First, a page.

Car buyers help! going to car auction tomorrow HELP!?
OK, i met this guy who will take me to a car auction and if i buy a car he says to pay him 100 bucks and if i dont i dont owe a penny , he is certified to go in or whatever...
but anyways im not sure what kind of car auction it is just gonna check it out to see if theres any good cars because mines broke down and i need a new one .
Anyways does anyone have any tips or pointers on what to expect tomorrow or what to do?
- Anonymous1 decade agoFavorite Answer
Ok, I've been in the car business for a while and here are some great tips NOT to forget when attending an auction.
1. Get there atleast 2 hours before the sale starts so you can inspect the cars. Check the cars for paint work, oil leaks, electrical issues, etc.....If you can, start the car and drive it in all gears. WRITE DOWN the run numbers of the ones you would like to bid on.
2. Once you bid on a car and you win, you own the car. I wouldn't buy a car "as/is" unless you fully inspected that car and its gotta be cheap! KNOW WHAT TO LOOK FOR, IF YOU DON'T KNOW WHAT TO LOOK FOR DON'T BID! Try to bid on the cars that are "ride-n-drive", this way you can arbitrate it if it has a problem. Arbitration, at most auctions, is only good thru the end of the sale that day.
3. LISTEN close to the auctioneer. If the vehicle has a salvage title, rebuilt title, as-is, any kind of damage etc..... the auctioneer annouces it as soon as the car roles on the block.
4. Depending on which sale you go to, you can pretty much guess at what the car is going to bring. The run numbers you wrote down, you want to look them up in a BLACK BOOK. Make sure you know what trim the car is, equipment, etc..... Most dealers pay avg. cond according to the black book. If your looking at cars older in years, they also have a black book that is gray, for the older cars. If you are going to a Manhiem sale, and you don't have a book, before the auction starts you can go inside and use thier computers to log into Manhiem on line. Your dealer friend will have to log you in. There is a report there called "Manheim Market Report (MMR)". In that report, you can look up vehicles by V.I.N. or year, make, model, and trim. It will tell you what that similar vehicle sold for in the last 30 days.
5. Also, what you bid is not exactly what you pay. You have to add on a sale fee on top of the bid price, plus whatever your dealer friend will charge you for the car. ALSO, you have to have the money to pay for the car. There is no financing at an auction unless your dealer friend will finance the car for you OR you or him arrange financing.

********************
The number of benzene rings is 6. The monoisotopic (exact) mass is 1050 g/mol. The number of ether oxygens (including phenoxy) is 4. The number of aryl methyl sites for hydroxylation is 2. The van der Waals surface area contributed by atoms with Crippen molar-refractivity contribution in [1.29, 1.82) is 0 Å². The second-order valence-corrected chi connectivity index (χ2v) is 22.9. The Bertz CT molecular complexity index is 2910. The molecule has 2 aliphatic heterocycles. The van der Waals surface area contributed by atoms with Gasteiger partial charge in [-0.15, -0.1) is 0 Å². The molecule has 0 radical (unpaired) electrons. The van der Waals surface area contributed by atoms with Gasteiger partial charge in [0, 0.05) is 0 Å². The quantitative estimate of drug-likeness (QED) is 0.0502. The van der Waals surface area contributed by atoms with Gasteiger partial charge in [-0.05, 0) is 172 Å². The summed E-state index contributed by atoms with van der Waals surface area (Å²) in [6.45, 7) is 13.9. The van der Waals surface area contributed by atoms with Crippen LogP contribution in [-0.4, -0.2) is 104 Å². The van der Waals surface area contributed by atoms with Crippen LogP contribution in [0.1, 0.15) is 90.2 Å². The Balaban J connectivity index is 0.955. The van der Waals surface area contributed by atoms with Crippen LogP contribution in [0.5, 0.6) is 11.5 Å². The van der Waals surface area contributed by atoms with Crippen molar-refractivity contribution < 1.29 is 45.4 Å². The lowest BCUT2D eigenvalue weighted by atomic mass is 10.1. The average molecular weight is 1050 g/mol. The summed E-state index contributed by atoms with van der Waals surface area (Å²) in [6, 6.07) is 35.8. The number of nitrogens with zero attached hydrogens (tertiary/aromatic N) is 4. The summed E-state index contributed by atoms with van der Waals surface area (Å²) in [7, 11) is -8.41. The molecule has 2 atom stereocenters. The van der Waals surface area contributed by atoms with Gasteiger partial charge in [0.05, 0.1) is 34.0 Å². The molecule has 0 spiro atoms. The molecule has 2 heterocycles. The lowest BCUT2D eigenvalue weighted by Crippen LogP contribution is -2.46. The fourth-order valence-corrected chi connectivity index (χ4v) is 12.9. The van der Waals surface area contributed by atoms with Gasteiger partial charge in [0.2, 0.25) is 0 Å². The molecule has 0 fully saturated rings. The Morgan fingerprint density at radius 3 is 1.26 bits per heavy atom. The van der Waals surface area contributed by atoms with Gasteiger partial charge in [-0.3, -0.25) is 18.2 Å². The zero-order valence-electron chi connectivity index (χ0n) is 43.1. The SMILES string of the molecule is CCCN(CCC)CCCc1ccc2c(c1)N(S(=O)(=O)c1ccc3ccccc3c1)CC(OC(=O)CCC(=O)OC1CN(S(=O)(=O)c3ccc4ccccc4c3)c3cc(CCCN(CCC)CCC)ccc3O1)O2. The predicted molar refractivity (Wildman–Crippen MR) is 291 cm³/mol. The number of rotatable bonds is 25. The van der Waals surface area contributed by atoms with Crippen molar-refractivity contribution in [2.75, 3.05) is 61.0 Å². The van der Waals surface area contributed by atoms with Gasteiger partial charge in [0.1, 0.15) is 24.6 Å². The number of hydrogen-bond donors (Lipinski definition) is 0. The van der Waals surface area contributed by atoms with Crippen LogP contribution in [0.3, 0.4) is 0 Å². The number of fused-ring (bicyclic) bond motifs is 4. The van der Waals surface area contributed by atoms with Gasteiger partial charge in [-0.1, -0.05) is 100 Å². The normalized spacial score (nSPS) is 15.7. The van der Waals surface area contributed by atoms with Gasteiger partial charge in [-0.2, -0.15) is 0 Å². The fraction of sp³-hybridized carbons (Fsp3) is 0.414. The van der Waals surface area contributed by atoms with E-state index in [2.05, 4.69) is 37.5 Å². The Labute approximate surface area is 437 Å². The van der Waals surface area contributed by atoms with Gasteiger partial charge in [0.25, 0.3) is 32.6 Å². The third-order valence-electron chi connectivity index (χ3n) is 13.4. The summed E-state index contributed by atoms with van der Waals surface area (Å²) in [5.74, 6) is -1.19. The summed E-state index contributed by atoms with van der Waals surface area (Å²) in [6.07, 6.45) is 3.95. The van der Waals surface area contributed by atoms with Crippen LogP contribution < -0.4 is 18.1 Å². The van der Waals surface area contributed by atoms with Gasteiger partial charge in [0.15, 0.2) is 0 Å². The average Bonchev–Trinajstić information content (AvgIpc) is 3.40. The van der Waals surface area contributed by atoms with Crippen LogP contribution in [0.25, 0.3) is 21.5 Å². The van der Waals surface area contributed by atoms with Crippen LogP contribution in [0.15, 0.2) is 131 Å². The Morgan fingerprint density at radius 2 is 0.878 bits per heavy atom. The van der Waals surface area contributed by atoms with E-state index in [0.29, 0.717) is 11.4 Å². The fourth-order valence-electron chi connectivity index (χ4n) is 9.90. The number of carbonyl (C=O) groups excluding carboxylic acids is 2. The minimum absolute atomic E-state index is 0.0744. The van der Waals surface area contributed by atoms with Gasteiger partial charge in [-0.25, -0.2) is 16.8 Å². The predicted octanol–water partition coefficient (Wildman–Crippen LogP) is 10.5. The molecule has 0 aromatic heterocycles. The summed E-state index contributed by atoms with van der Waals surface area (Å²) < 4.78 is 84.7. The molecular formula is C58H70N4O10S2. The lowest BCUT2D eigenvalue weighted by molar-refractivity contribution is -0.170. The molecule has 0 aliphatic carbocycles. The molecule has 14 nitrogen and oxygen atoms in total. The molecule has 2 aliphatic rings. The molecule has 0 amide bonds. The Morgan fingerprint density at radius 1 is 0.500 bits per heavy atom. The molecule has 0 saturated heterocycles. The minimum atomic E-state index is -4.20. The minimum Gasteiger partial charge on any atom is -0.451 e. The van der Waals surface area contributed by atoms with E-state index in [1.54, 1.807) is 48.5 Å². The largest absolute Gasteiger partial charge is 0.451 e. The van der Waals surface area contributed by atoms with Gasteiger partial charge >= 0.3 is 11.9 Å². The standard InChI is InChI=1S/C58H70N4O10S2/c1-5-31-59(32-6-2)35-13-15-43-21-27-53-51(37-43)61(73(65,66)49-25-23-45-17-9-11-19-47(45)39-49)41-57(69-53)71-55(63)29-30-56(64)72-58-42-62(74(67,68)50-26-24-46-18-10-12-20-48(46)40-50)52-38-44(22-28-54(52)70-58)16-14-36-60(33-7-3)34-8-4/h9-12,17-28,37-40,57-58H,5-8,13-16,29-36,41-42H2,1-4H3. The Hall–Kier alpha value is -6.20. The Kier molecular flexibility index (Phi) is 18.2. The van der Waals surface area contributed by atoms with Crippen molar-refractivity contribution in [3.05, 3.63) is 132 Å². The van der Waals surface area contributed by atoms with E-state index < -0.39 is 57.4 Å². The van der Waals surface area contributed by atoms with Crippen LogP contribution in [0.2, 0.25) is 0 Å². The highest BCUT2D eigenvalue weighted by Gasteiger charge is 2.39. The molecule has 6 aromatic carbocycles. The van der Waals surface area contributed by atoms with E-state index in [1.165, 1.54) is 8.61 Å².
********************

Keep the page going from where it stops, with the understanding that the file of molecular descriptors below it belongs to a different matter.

The auctions move very fast. DON'T GET IN A AUCTION FRENZY, YOU WILL LOSE! If your looking at older cars, sometimes auctions are not the place to buy them. Craigslist.com is a great resource for older vehicles and there is no presure to inspect them and most cars there are sold from private individuals.
I hope this helps you. GOOD LUCK!
- 1 decade ago
Wow, this guy is cheap!
I have bought over 25, 000. cars ( I am a Buyer) over the last 10 years.
Do not sweat it go the day before test drive it around the area, check all the fluids , let it idle check for smoke, test all electrical stuff windows , mirrors etc...
Now look under the hood again check the oil again after its been warm . Look for condensation on the oil cap , look for milky oil on the stick. Check all the gears even reverse.
Now I hope you look at the paint job. No one wants a repainted car.
Good luck, do not let him talk you in to buying anything
PS turn the key over , not to start . But to get all the lights on . Now check to be sure your Check Engine lt. lights up. Alot of dealers will pull the light .
- 1 decade ago
you don't need to be certified to go to car
any one can go and bid
you go around two hours before it starts and all the
cars will be parked in a car park you walk around looking at them you can check for rust suspension etc but cant
start them up.
pick the cars you like and when auction starts they will be
driven into bidding area NOW your chance to hear the engine
don't be scared to get close up.
£100 pound to pay this "mate" seems a bit steep
when the is not that much you can check at a auction
you could bye from a Private seller and pay your £100
to the AA who will do a full vehicle check on it for you
- Anonymous1 decade ago
Once the car rolls up on the auction block you will have 15-30 seconds to buy it or not buy it.
You better know if you want it and the highest you are willing to pay BEFORE it hits the block. Don't get caught up in the bidding without knowing the maximum you will go to and stick to that number...because once you buy it that's it.
Get there early and if you aren't sure about the car, don't bid on it.
There are good deals and terrible deals...know what you are getting into before you get into it.